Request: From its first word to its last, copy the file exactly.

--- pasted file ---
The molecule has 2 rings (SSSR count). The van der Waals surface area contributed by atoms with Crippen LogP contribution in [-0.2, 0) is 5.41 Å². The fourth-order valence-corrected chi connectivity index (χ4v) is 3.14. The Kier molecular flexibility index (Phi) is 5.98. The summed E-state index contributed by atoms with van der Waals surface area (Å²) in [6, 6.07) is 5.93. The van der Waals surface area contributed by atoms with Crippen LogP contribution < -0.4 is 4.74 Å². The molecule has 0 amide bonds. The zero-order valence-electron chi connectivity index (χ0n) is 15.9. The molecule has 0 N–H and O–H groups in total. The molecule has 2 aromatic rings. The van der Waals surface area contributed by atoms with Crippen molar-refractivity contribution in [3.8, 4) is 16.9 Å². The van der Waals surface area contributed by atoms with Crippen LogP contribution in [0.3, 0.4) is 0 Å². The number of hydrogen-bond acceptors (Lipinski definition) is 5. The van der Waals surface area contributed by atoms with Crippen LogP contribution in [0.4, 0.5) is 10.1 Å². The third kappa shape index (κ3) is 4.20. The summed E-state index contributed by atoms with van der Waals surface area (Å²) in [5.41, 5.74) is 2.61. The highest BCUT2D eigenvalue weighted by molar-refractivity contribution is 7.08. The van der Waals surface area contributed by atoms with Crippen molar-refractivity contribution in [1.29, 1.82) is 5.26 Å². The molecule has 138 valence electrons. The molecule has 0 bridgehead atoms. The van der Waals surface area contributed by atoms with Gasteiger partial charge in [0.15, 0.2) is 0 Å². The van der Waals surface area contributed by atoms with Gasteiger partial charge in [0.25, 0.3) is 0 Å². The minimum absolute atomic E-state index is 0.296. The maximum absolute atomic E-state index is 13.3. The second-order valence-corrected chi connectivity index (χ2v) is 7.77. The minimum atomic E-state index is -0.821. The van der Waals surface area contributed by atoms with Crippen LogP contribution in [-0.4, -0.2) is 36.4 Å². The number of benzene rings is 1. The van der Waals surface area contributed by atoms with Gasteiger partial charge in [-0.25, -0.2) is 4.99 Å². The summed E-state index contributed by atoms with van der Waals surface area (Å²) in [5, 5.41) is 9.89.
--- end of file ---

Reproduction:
The molecule has 2 rings (SSSR count). The van der Waals surface area contributed by atoms with Crippen LogP contribution in [-0.2, 0) is 5.41 Å². The fourth-order valence-corrected chi connectivity index (χ4v) is 3.14. The Kier molecular flexibility index (Phi) is 5.98. The summed E-state index contributed by atoms with van der Waals surface area (Å²) in [6, 6.07) is 5.93. The van der Waals surface area contributed by atoms with Crippen LogP contribution < -0.4 is 4.74 Å². The molecule has 0 amide bonds. The zero-order valence-electron chi connectivity index (χ0n) is 15.9. The molecule has 0 N–H and O–H groups in total. The molecule has 2 aromatic rings. The van der Waals surface area contributed by atoms with Crippen molar-refractivity contribution in [3.8, 4) is 16.9 Å². The van der Waals surface area contributed by atoms with Crippen LogP contribution in [0.3, 0.4) is 0 Å². The number of hydrogen-bond acceptors (Lipinski definition) is 5. The van der Waals surface area contributed by atoms with Crippen LogP contribution in [0.4, 0.5) is 10.1 Å². The third kappa shape index (κ3) is 4.20. The summed E-state index contributed by atoms with van der Waals surface area (Å²) in [5.41, 5.74) is 2.61. The highest BCUT2D eigenvalue weighted by molar-refractivity contribution is 7.08. The van der Waals surface area contributed by atoms with Crippen molar-refractivity contribution in [1.29, 1.82) is 5.26 Å². The molecule has 138 valence electrons. The molecule has 0 bridgehead atoms. The van der Waals surface area contributed by atoms with Gasteiger partial charge in [0.15, 0.2) is 0 Å². The van der Waals surface area contributed by atoms with Gasteiger partial charge in [0.25, 0.3) is 0 Å². The minimum absolute atomic E-state index is 0.296. The maximum absolute atomic E-state index is 13.3. The second-order valence-corrected chi connectivity index (χ2v) is 7.77. The minimum atomic E-state index is -0.821. The van der Waals surface area contributed by atoms with Crippen LogP contribution in [-0.4, -0.2) is 36.4 Å². The number of benzene rings is 1. The van der Waals surface area contributed by atoms with Gasteiger partial charge in [-0.25, -0.2) is 4.99 Å². The summed E-state index contributed by atoms with van der Waals surface area (Å²) in [5, 5.41) is 9.89.